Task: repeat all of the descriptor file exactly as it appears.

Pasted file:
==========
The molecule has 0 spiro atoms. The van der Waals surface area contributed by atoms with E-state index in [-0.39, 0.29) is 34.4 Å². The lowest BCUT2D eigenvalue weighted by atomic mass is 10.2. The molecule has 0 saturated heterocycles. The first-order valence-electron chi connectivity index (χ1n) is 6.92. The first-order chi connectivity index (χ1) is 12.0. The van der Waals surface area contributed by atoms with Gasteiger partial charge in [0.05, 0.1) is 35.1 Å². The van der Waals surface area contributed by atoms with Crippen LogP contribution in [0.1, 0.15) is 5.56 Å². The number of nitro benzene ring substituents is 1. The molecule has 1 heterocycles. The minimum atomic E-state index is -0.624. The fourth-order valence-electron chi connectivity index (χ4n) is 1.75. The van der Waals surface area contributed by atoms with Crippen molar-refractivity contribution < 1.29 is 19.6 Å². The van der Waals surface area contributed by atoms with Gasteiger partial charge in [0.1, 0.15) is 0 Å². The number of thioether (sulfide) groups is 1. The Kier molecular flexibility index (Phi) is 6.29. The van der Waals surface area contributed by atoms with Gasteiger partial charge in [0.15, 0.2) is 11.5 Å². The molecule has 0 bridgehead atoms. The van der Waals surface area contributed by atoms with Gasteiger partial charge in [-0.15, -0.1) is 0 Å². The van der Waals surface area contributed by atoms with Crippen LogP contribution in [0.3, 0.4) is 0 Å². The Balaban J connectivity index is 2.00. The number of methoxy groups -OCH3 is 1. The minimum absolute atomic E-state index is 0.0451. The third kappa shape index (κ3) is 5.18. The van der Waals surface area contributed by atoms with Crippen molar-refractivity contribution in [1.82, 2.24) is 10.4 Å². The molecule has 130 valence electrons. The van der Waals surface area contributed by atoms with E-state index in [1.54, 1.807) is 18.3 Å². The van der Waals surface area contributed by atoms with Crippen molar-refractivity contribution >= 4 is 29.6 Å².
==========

The molecule has 0 spiro atoms. The van der Waals surface area contributed by atoms with E-state index in [-0.39, 0.29) is 34.4 Å². The lowest BCUT2D eigenvalue weighted by atomic mass is 10.2. The molecule has 0 saturated heterocycles. The first-order valence-electron chi connectivity index (χ1n) is 6.92. The first-order chi connectivity index (χ1) is 12.0. The van der Waals surface area contributed by atoms with Gasteiger partial charge in [0.05, 0.1) is 35.1 Å². The van der Waals surface area contributed by atoms with Crippen LogP contribution in [0.1, 0.15) is 5.56 Å². The number of nitro benzene ring substituents is 1. The molecule has 1 heterocycles. The minimum atomic E-state index is -0.624. The fourth-order valence-electron chi connectivity index (χ4n) is 1.75. The van der Waals surface area contributed by atoms with Crippen molar-refractivity contribution < 1.29 is 19.6 Å². The van der Waals surface area contributed by atoms with Gasteiger partial charge in [0.1, 0.15) is 0 Å². The number of thioether (sulfide) groups is 1. The Kier molecular flexibility index (Phi) is 6.29. The van der Waals surface area contributed by atoms with Gasteiger partial charge in [0.15, 0.2) is 11.5 Å². The molecule has 0 bridgehead atoms. The van der Waals surface area contributed by atoms with Gasteiger partial charge in [-0.15, -0.1) is 0 Å². The van der Waals surface area contributed by atoms with Crippen LogP contribution in [0.3, 0.4) is 0 Å². The Balaban J connectivity index is 2.00. The number of methoxy groups -OCH3 is 1. The minimum absolute atomic E-state index is 0.0451. The third kappa shape index (κ3) is 5.18. The van der Waals surface area contributed by atoms with Crippen molar-refractivity contribution in [1.82, 2.24) is 10.4 Å². The molecule has 130 valence electrons. The van der Waals surface area contributed by atoms with E-state index in [1.54, 1.807) is 18.3 Å². The van der Waals surface area contributed by atoms with Crippen molar-refractivity contribution >= 4 is 29.6 Å².